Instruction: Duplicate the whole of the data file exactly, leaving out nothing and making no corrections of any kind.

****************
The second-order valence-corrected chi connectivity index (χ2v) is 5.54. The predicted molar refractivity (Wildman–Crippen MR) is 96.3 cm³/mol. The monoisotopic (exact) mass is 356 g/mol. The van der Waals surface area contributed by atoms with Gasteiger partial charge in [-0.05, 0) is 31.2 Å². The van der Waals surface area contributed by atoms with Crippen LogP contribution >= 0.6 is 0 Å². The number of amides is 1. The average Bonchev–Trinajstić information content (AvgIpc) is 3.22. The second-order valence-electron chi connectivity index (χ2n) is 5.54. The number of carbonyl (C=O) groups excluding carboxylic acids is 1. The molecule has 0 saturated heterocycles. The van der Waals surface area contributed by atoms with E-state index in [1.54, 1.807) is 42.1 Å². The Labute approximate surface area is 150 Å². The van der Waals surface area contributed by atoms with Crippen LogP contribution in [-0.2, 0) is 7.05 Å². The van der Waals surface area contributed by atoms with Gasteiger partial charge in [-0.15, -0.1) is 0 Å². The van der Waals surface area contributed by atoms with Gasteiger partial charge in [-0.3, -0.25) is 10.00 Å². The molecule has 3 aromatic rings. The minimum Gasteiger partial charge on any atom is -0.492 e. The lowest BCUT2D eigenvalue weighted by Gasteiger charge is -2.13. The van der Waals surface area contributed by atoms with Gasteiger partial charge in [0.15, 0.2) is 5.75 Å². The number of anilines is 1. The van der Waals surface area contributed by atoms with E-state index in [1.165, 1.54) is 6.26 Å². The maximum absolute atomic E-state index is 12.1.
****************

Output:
The second-order valence-corrected chi connectivity index (χ2v) is 5.54. The predicted molar refractivity (Wildman–Crippen MR) is 96.3 cm³/mol. The monoisotopic (exact) mass is 356 g/mol. The van der Waals surface area contributed by atoms with Gasteiger partial charge in [-0.05, 0) is 31.2 Å². The van der Waals surface area contributed by atoms with Crippen LogP contribution >= 0.6 is 0 Å². The number of amides is 1. The average Bonchev–Trinajstić information content (AvgIpc) is 3.22. The second-order valence-electron chi connectivity index (χ2n) is 5.54. The number of carbonyl (C=O) groups excluding carboxylic acids is 1. The molecule has 0 saturated heterocycles. The van der Waals surface area contributed by atoms with E-state index in [1.54, 1.807) is 42.1 Å². The Labute approximate surface area is 150 Å². The van der Waals surface area contributed by atoms with Crippen LogP contribution in [-0.2, 0) is 7.05 Å². The van der Waals surface area contributed by atoms with Gasteiger partial charge in [-0.15, -0.1) is 0 Å². The van der Waals surface area contributed by atoms with Gasteiger partial charge in [-0.3, -0.25) is 10.00 Å². The molecule has 3 aromatic rings. The minimum Gasteiger partial charge on any atom is -0.492 e. The lowest BCUT2D eigenvalue weighted by Gasteiger charge is -2.13. The van der Waals surface area contributed by atoms with Gasteiger partial charge in [0.15, 0.2) is 5.75 Å². The number of anilines is 1. The van der Waals surface area contributed by atoms with E-state index in [1.165, 1.54) is 6.26 Å². The maximum absolute atomic E-state index is 12.1.